Breastfeeding: Take a breath, relax, it’s going to be fine

When you’re talking about parenting issues that cause people to become hysterical, breastfeeding is pretty much the number one. Something about the combination of new mothers, tiny babies, weird body image issues, and society’s utter fascination/hatred for breasts causes something so basic to become a gigantic hairy deal.

Now don’t get me wrong, when I say “basic,” I’m not saying breastfeeding is always easy. Heck no. In some cases, it’s downright impossible. And here’s the thing the breastfeeding mafia won’t tell you: It’s okay to give formula. Really, it is. If you have to give your kid formula, they will survive and their chances of getting into Harvard probably won’t be damaged at all.

And now that I’ve riled up the pro-breastfeeding crowd, let me note that I think breastfeeding is awesome. I think it’s a fabulous thing to do for your kid, and I think you should try as hard as you can to do it. My point is just that if you can’t breastfeed, or you can only breastfeed for a little while, or you need to supplement with formula, you shouldn’t feel that you’re already a failure as a mother.

Feeding your baby is an incredibly emotional issue and you need to understand that whatever you decide, it’s going to be okay.

I breastfed my daughter for 10 months and my son for 14 months, and I’m glad I did. Breastfeeding is cheaper than formula and whipping out a boob is a hell of a lot less work than washing bottles and measuring and mixing.

Not to mention the intangibles of snuggling with my kids and knowing I was taking care of them. Also, the oxytocin generated by breastfeeding is an all-natural high 🙂

But here’s the thing: It was a hard road to get to that point. Both of my kids took weeks to figure out the whole milk-from-the-boob thing and had to be fed a combination of formula and pumped breastmilk. And the first couple of weeks with my daughter, every single time she latched on, the first 30 seconds were intensely painful, so painful I would cry. My nipples got so sore and chapped that one of them bled.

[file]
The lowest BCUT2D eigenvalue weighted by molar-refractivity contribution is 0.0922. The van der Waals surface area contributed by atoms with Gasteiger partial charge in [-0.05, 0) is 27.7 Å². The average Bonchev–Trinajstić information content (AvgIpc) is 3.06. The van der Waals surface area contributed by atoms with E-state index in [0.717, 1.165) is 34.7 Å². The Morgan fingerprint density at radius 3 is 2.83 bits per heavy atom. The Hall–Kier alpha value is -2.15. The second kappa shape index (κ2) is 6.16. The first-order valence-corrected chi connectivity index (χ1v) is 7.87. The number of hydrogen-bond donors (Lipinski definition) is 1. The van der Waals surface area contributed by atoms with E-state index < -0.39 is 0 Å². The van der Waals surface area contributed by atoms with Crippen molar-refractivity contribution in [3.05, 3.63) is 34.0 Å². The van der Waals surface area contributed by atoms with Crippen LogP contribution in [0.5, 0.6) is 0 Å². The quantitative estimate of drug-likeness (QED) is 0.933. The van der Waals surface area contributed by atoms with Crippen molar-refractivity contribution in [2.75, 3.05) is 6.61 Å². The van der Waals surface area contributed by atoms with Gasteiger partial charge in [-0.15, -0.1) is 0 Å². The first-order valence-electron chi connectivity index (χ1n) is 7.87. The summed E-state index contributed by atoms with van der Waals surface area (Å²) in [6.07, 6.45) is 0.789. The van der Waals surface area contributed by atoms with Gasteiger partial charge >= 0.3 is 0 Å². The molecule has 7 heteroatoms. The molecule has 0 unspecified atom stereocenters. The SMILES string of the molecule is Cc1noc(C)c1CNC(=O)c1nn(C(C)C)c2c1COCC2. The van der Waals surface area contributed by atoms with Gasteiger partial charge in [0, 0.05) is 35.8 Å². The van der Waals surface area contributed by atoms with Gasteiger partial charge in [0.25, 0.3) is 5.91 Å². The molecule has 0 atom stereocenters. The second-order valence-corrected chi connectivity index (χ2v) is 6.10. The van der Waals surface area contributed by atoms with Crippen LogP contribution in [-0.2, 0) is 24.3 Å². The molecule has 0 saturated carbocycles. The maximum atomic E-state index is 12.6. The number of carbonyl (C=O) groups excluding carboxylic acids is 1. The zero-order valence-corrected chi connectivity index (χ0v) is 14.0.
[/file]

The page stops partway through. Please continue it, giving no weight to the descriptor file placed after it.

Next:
It went a little better the second time, although I still had about a week of intense pain at every latch, I had sore nipples for months, and I developed a blocked milk duct, which is incredibly painful.

I made it through those hard times and I’m really glad I did. But I wish that the breastfeeding class I took had warned me that these things were possible, because I almost gave up. Everything I read repeated the mantra that if you’re doing it right, breastfeeding shouldn’t hurt. So I thought I was doing it wrong and I was thisclose to giving up, when a friend told me the same thing had happened to her. She urged me to hang in for a little longer and it would get better. And she was right.

But even if I’d given up and Yael and Barak got formula…they’d be same happy, smart, hilarious, stubborn rugrats they are now. Yes, breast is best. But formula doesn’t equal child abuse.

Do your best to take care of yourself and your kid. Because being breastfed isn’t going to do a baby a lot of good if you go nuts in the process.


About mamamara

I'm a 40-something, work-at-home mother of two. I'm pro-vaccine, pro-medicine, pro-science, and an avid reader of information about all of the above, and I want to combine my love for my children with my love for science. So here we are!
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2 Responses to Breastfeeding: Take a breath, relax, it’s going to be fine

  1. Jenne says:

    When I said I was going to breastfeed for as long as possible/reasonable , I really didn’t want to get into any emotional wars– so despite the fact that I had strong emotions on the subject, I told everyone it was because I was cheap (I am, too; when you have worked in a drugstore, you know that formula and diapers are some of the most stolen items, what does that tell you?) and because the smell of formula (like the smell of calf-weaning formula) made me nauseous.

    I have a whole bunch of thoughts on how we talk to new mothers about breastfeeding, and how making it black-and-white [especially the scare tactics about ‘nipple confusion’] is not all that helpful, but I think I’ll save that for a time when I’m having tea with my apprentice (who is a professional lactation consultant, and thus is in a position to actually act on such things…)

    • mamamara says:

      Y’know, when I was trying to avoid an argument, I often said it was because I was cheap too! I don’t know why that’s considered an acceptable reason when “it’s good for the baby” or “it’s the way we evolved” are not…but it’s true.

      I know what you mean about the smell of formula too. We had to use some of it with Yael and I had to hold my breath every time. Ugh.

      Obviously I also have a lot of thoughts on this topic 😀 I suspect strongly that our views on this are fairly similar. (The phrase “nipple confusion” makes me roll my eyes. Neither of my kids was confused at all. Yael said “I don’t care, as long as milk comes out” and Barak said “I don’t care, as long as it’s mommy’s booby” :D)

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